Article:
April 6 is one of two dates in the year when we often have new regulations coming into force (the other is 1 October).
Today (6 April 2017) we have new regulations coming into force under the Housing and Planning Act 2016.
As these deal mainly with providing Local Authorities new powers to deal with rogue landlords they should, hopefully (if you are a landlord), not affect you too much – assuming you are a good landlord.
However, it is as well for you to know what they are, as they can be VERY expensive.
Tenants – these new rules are potentially good news for you.
The new Fixed Penalties
These new rules allow Local Authorities to levy a financial penalty of up to £30,000 for various offences under the Housing Act 2004 instead of bringing a prosecution.
The offences are:
- failure to apply for an HMO licence;
- breach of a licence condition;
- breach of the HMO Management Regulations;
- breach of a Housing Health and Safety Rating System (HHSRS) enforcement notice; and
- using unlawful force to seek an eviction.
Note that if there are several offences (as there may well be, for example, if you have breached several of the HMO management regs) there will be a separate penalty notice for each one – which could rack up to quite a sum, even though is it not expected that the penalty will be for the full amount every time. The government will, I understand, be publishing guidance on this, although I haven’t seen it yet.
If you find yourself on the wrong end of a penalty notice, you will have 28 days to make representations to your Local Authority. If the Local Authority decides to go ahead, you then get another 28 days to appeal to the First Tier Tribunal.
If you find yourself threatened by this, my advice would be to book an early advice call with one of the solicitors from Anthony Gold via our Telephone Advice service (see below). If you deal with things early on it will normally save a lot of heartache (and expense) later. This is NOT the time to quibble about the cost of an advice call.
Rent Repayment Orders
We have had these for quite a few years but they have previously been limited to situations where landlords fail to apply for an HMO license when their property is licensable. Now though they will be available for the same offences as the penalty notices above.
Rent Repayment orders can be REALLY expensive. You don’t want one made against you – imagine having to pay back a whole years worth of rent!
However, it is now going to be easier for both Local Authorities and tenants to apply for these. The application will need to be made to the First Tier Tribunal, and the FTT will need to be satisfied beyond doubt that the offence has been committed. However, so long as they are satisfied, it is not necessary for the landlord to have been prosecuted.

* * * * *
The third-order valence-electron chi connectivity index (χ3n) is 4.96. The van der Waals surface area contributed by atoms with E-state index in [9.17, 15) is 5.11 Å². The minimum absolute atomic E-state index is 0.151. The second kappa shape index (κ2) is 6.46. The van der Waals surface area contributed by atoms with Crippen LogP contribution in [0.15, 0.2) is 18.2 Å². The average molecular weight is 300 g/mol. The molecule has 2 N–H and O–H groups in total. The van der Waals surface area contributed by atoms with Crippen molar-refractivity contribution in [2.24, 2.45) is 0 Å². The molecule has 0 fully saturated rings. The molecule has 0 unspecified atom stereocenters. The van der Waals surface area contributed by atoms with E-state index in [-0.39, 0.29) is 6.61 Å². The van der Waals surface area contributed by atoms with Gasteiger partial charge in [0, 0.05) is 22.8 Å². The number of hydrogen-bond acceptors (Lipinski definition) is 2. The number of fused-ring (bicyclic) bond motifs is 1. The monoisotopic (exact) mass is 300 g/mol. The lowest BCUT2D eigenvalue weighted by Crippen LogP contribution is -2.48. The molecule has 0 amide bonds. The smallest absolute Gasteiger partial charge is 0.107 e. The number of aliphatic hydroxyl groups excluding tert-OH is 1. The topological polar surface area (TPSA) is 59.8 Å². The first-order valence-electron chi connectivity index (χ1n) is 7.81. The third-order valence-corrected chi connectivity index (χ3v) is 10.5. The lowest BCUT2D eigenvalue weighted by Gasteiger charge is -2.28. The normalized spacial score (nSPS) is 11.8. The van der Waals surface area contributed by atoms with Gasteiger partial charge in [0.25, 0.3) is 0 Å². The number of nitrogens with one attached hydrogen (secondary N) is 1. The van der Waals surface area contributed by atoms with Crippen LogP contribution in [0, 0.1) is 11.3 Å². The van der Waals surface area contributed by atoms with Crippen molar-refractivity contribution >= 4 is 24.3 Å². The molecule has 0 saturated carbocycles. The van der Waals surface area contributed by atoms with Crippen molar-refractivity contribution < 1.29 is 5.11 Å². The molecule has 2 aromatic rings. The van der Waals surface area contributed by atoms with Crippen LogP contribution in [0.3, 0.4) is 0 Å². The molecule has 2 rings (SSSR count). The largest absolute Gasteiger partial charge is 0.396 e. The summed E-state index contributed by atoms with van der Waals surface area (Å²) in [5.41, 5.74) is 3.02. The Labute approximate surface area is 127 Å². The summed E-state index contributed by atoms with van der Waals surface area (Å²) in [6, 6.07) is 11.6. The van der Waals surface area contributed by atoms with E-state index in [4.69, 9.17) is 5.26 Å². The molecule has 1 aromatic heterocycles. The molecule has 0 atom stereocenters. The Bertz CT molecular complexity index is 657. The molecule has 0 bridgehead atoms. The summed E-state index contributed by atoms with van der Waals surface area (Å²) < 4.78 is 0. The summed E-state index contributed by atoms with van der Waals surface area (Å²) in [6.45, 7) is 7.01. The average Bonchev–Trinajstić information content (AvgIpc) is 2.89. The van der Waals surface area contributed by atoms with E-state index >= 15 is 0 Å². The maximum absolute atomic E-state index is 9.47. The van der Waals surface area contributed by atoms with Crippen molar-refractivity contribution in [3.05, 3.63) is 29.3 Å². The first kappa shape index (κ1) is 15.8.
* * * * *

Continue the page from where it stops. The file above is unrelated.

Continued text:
The rules are slightly different depending on whether there has been a prosecution or not. If the landlord has been prosecuted and convicted, then the FTT will in most cases be expected to order the whole sum claimed, normally 12 months worth of rent.
Where there is no prosecution the tribunal can order what they think is reasonable.
Don’t think that these orders are going to be few and far between. The legislation places a duty on the Local Authority to seek a Rent Repayment Order whenever they can and to help tenants to do so by providing advice or even conducting the case for them. It COULD happen to you.
If you are a tenant:
If think your landlord comes into any of the categories above – go and get advice from your Local Authority housing advice service. It’s free. Ring the general switchboard for your Local Authority and ask for the department which provides housing advice for private sector tenants. They should put you through to the right people.
If for any reason they are not helpful, you will find other sources of advice and help listed in my post here.
Note however that you can only get a rent repayment order if you have paid the rent. If you are on benefit, the money goes back to the Council.
The implications for Local Authority Enforcement work
Local Authorities have been much criticised over the years for failing to do much if any, enforcement work, which has meant that landlords have largely ‘got away’ with poor standards and failure to comply with the rules.
However, these days are coming to an end. The main reason Local Authorities have failed to do proper enforcement work is a lack of resources to fund it. Under these new rules though, they will be able to keep the penalty notice fees and the rent repaid.
It will, therefore, be very much in their interest to do as much enforcement work as possible. The income from these penalties will allow them to take on new staff and start enforcing the law properly.
It is CRITICAL therefore that (if you are a landlord) you are fully up to date with all your legal obligations, particularly those which will allow Local Authorities to impose these penalties. Don’t think that just because it has not happened in the past it will not happen in the future – it will.
Only those landlords who are fully compliant with the law will be safe. Make sure this is you!
Note – Government Guidance on the civil penalties and rent repayment orders can now be found here.